United States District Court, E.D. North Carolina, Western Division
TERRENCE W. BOYLE, UNITED STATES DISTRICT JUDGE
matter is before the Court on defendant's motion to
dismiss plaintiffs claims pursuant to Rule 12(b)(6) of the
Federal Rules of Civil Procedure [DE 11]'. The matter has
been fully briefed and is ripe for ruling. For the reasons
discussed below, the motion to dismiss is denied.
Armacell and plaintiff K-Flex both manufacture types of foam
pipe insulation. Plaintiff exclusively manufactures
elastomeric foam, which is derived from rubber. Defendant
manufactures both elastomeric foam and polyethylene foam,
known as PE foam. While both types are used for insulation,
elastomeric foam, with its higher cost and higher temperature
resistance, is primarily a product in industrial settings.
K-Flex worked with a distributor, Sunbelt Inc., in the
southeast for several years. Sunbelt began working with
Armacell in early 2017, and almost immediately thereafter
terminated its business arrangement with K-Flex. K-Flex
alleges that termination was due to Armacell's coercion,
which forms the basis for the instant complaint. K-Flex has
alleged four separate claims against Armacell: violations of
Sections 1 and 2 of the Sherman Act, a violation of the
Clayton Act, and a violation of North Carolina's Unfair
and Deceptive Trade Practices Act. This Court has subject
matter jurisdiction on the basis of a federal question over
the federal law claims, and exercises supplemental
jurisdiction over the remaining state law claim under 28
motion to dismiss the claims is made under Rule 12(b)(6) of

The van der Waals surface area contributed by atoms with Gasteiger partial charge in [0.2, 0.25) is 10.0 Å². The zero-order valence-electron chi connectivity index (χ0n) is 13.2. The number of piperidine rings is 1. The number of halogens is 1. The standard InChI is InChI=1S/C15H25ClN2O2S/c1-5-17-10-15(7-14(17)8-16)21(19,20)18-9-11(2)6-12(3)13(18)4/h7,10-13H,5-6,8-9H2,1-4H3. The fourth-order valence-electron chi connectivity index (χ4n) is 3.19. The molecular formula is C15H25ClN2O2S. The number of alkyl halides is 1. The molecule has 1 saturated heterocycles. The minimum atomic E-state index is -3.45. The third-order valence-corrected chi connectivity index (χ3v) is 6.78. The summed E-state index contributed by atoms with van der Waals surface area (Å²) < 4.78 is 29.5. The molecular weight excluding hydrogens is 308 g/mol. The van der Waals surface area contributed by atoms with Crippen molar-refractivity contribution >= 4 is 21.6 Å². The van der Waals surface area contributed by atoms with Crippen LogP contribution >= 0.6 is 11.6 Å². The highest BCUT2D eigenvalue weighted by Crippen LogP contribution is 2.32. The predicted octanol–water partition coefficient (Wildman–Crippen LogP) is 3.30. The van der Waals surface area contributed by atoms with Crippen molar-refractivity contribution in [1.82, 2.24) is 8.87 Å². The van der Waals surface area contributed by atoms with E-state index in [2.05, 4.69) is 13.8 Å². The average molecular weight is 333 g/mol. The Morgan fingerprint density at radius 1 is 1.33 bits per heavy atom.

the Federal Rules of Civil Procedure. A Rule 12(b)(6) motion
tests the legal sufficiency of the complaint. Papasan v.
Allain, 478 U.S. 265, 283 (1986). When acting on a
motion to dismiss under Rule 12(b)(6), "the court should
accept as true all well-pleaded allegations and should view
the complaint in a light most favorable to the
plaintiff." Mylan Labs., Inc. v. Matkari, 7
F.3d 1130, 1134 (4th Cir.1993). A complaint must allege
enough facts to state a claim for relief that is facially
plausible. Bell Atlantic Corp. v. Twombly, 550 U.S.
544, 570 (2007). Facial plausibility means that the facts
pled "allow the court to draw the reasonable inference
that the defendant is liable for the misconduct alleged,
" and mere recitals of the elements of a cause of action
supported by conclusory statements do not suffice.
Ashcroft v. Iqbal, 556 U.S. 662, 678 (2009). A
complaint must be dismissed if the factual allegations do not
nudge the plaintiffs claims "across the line from
conceivable to plausible." Twombly, 550 U.S. at
the Court need not accept a complaint's "legal
conclusions, elements of a cause of action, and bare
assertions devoid of further factual enhancement."
Nemet Chevrolet Ltd. v. Consumeraffairs.com, Inc.,
591 F.3d 250, 255 (4th Cir. 2009). Although complete and
detailed factual allegations are not required, "a
plaintiffs obligation to provide the 'grounds' of his
'entitle[ment] to relief requires more than labels and
conclusions." Twombly, 550 U.S. at 555
(citations omitted). "Threadbare recitals of the
elements of a cause of action, supported by mere conclusory
statements, do not suffice." Ashcroft v. Iqbal,
556 U.S. 662, 678 (2009) (citing Twombly, 550 U.S.
at 555). Plaintiff has four claims based in the same conduct
by the defendant.
Sherman Act. §1
violation of § 1 of the Sherman Act occurs when there is
an "agreement in the form of a contract, combination or
conspiracy that imposes an unreasonable restraint on
trade." Oksanen v. Page Mem 7 Hosp.,
945 F.2d 646, 702 (4th Cir. 1991): When the restraint is